Coming This Summer: Government Gridlock, The Sequel

When President Clinton and Republican congressional leaders signed their balanced-budget pact in May, it looked like Washington would avoid an annual ritual: partisan gridlock over the 13 spending bills needed to keep the government running for the next year. But early signs suggest that enacting the measures, which fund hundreds of government programs, could prove almost as contentious as the battle over the budget accord itself. And since the deal puts off big deficit cuts until the next century, the current skirmishing may be just a preview of bloody spending wars to come.

Republican budget hawks have their knives out for several programs the Clinton Administration--and business--cherish. What's more, the GOP committee chairmen responsible for guiding spending legislation through Congress will have to battle efforts by their own leaders to foist controversial measures onto the bills. "I've got a tough, long, hot summer ahead of me," sighs House Appropriations Committee Chairman Bob Livingston (R-La.).

The recent rancor over an $8.6 billion disaster-relief bill that should have sailed through Congress is a bad omen. The bill was intended to aid flood victims in the Dakotas and Minnesota, and to finance U.S. peacekeeping in Bosnia. But GOP leaders insisted on attaching two unrelated provisions. One would block a government shutdown if Congress fails to pass spending bills by Oct. 1, the start of the new fiscal year, by continuing funding--but at levels lower than Clinton wants. The other would bar the Census Bureau from using statistical sampling for the 2000 census, which Republicans fear would increase the count of Democratic-leaning poor people. Clinton vetoed the bill on June 9, forcing the GOP to regroup.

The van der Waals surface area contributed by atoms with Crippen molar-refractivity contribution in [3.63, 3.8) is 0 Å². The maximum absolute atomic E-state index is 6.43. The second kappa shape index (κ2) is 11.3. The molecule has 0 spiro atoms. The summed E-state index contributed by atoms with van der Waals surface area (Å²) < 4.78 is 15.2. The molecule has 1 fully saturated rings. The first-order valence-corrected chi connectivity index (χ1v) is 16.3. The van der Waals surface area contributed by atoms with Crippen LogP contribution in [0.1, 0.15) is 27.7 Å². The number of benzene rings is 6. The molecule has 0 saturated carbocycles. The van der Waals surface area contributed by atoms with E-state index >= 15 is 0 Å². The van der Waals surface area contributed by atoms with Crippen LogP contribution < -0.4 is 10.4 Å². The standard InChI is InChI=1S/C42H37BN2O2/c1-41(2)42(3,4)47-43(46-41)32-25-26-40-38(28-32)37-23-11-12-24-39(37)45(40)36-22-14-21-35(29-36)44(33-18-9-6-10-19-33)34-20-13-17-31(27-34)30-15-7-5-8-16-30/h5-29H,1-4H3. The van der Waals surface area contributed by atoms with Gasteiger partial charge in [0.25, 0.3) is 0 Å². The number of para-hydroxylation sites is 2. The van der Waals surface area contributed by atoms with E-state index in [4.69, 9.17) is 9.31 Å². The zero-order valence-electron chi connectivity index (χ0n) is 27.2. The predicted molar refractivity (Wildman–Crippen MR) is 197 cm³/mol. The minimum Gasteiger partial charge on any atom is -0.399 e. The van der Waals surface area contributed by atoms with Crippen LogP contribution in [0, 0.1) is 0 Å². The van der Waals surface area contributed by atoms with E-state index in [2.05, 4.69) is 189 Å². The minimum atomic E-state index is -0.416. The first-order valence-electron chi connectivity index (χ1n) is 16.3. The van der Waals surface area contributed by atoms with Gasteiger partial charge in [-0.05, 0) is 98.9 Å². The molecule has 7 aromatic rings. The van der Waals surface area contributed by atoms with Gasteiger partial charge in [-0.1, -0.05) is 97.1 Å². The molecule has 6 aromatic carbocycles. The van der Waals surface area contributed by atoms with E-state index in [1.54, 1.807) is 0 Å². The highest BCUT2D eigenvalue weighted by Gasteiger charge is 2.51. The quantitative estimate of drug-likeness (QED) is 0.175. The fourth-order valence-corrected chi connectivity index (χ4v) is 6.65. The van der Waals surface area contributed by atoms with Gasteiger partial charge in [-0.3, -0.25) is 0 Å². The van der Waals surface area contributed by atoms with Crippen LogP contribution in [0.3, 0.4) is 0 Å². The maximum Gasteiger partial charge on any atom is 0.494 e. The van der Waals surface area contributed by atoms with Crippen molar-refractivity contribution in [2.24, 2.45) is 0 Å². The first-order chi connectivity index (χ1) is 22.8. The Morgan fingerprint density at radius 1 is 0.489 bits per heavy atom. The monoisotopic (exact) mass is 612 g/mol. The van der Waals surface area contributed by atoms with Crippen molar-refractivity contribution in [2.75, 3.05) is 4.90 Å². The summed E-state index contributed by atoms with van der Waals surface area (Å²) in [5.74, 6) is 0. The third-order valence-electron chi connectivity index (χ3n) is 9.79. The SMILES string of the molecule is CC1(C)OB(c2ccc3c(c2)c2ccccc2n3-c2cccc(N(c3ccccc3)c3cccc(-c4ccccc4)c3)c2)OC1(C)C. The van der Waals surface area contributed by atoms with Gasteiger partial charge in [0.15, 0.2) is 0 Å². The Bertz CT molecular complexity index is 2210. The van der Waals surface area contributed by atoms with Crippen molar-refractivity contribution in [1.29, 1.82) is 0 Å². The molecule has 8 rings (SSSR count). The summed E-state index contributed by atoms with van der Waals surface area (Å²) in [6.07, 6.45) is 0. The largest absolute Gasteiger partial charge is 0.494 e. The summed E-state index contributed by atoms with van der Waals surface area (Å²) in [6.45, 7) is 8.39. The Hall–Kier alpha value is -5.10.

The disaster-relief imbroglio undercut House GOP leaders' pledges this year to loosen their tight rein over committee chairmen. The shutdown and census riders were added over heated objections by Livingston. His Senate counterpart, Ted Stevens (R-Alaska), also prefers stripped-down bills.

But even "clean" spending bills are sure to set off fireworks. While the budget pact obliges Congress to make efforts to shield Head Start and other Clinton priorities from cuts, many Republicans have their scalpels out for other Presidential favorites that have business support, such as the Overseas Private Investment Corp.'s $104 million government subsidy and the Commerce Dept.'s $225 million advanced-technology research program. The GOP's targets total only a few billion dollars, but they're symbols of Big Government to many Republicans. "It's the red meat the GOP tosses to the right wing," scoffs Representative David R. Obey (D-Wis.).

RIDERS. Fights will also erupt over business and GOP-backed riders aimed at reining in some agencies. Fearful that the Occupational Safety & Health Administration's proposed workplace ergonomics rules will be costly and cumbersome, business wants to add a provision postponing the regs to a roughly $285 billion bill to fund the Labor, Health & Human Services and the Education Depts. Corporate reps are also urging the GOP to attach a rider to curb the National Labor Relations Board's powers.

Such fighting will only get more intense by 2000, when the deficit must drop sharply to meet the promised balanced budget by 2002. Whether the GOP leadership can make good on that pledge remains to be seen. After all, many Republicans as well as Democrats are reluctant to slash programs. "There's a lot more support for government services than people had thought," says Stan E. Collender, a budget expert at Burson-Marsteller, a public-relations firm. That's a thought certain to haunt Congress for the next five years.